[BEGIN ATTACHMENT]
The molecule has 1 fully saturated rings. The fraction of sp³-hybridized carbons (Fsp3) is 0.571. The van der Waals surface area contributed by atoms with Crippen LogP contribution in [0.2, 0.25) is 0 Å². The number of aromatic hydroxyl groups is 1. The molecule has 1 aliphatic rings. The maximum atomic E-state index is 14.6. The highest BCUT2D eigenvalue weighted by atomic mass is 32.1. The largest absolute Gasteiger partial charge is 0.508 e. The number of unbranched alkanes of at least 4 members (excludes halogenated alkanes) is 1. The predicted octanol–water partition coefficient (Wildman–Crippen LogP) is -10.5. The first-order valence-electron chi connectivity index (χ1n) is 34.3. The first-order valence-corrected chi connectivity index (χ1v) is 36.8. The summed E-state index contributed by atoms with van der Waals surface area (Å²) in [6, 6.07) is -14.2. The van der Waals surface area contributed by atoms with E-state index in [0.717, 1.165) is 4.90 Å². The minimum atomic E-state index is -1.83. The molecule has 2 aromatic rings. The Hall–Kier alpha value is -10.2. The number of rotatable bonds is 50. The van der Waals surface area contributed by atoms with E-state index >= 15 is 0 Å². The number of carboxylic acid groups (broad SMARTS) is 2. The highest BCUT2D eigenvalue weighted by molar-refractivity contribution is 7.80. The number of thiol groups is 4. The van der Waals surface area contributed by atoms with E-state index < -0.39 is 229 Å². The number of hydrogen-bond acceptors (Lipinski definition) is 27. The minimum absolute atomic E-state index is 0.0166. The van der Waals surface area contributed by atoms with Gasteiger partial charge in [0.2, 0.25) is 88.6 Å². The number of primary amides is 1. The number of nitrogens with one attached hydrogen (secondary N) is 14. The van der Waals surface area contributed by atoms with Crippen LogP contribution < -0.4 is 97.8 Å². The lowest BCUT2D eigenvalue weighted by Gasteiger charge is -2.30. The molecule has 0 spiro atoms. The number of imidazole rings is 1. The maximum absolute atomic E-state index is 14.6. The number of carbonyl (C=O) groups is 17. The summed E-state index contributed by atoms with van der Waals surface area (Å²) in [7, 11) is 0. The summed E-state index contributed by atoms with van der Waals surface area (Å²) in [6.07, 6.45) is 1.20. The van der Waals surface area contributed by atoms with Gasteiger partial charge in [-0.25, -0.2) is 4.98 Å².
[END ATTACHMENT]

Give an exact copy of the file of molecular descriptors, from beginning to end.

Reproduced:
The molecule has 1 fully saturated rings. The fraction of sp³-hybridized carbons (Fsp3) is 0.571. The van der Waals surface area contributed by atoms with Crippen LogP contribution in [0.2, 0.25) is 0 Å². The number of aromatic hydroxyl groups is 1. The molecule has 1 aliphatic rings. The maximum atomic E-state index is 14.6. The highest BCUT2D eigenvalue weighted by atomic mass is 32.1. The largest absolute Gasteiger partial charge is 0.508 e. The number of unbranched alkanes of at least 4 members (excludes halogenated alkanes) is 1. The predicted octanol–water partition coefficient (Wildman–Crippen LogP) is -10.5. The first-order valence-electron chi connectivity index (χ1n) is 34.3. The first-order valence-corrected chi connectivity index (χ1v) is 36.8. The summed E-state index contributed by atoms with van der Waals surface area (Å²) in [6, 6.07) is -14.2. The van der Waals surface area contributed by atoms with E-state index in [0.717, 1.165) is 4.90 Å². The minimum atomic E-state index is -1.83. The molecule has 2 aromatic rings. The Hall–Kier alpha value is -10.2. The number of rotatable bonds is 50. The van der Waals surface area contributed by atoms with E-state index >= 15 is 0 Å². The number of carboxylic acid groups (broad SMARTS) is 2. The highest BCUT2D eigenvalue weighted by molar-refractivity contribution is 7.80. The number of thiol groups is 4. The van der Waals surface area contributed by atoms with E-state index < -0.39 is 229 Å². The number of hydrogen-bond acceptors (Lipinski definition) is 27. The minimum absolute atomic E-state index is 0.0166. The van der Waals surface area contributed by atoms with Gasteiger partial charge in [0.2, 0.25) is 88.6 Å². The number of primary amides is 1. The number of nitrogens with one attached hydrogen (secondary N) is 14. The van der Waals surface area contributed by atoms with Crippen LogP contribution < -0.4 is 97.8 Å². The lowest BCUT2D eigenvalue weighted by Gasteiger charge is -2.30. The molecule has 0 spiro atoms. The number of imidazole rings is 1. The maximum absolute atomic E-state index is 14.6. The number of carbonyl (C=O) groups is 17. The summed E-state index contributed by atoms with van der Waals surface area (Å²) in [7, 11) is 0. The summed E-state index contributed by atoms with van der Waals surface area (Å²) in [6.07, 6.45) is 1.20. The van der Waals surface area contributed by atoms with Gasteiger partial charge in [-0.25, -0.2) is 4.98 Å².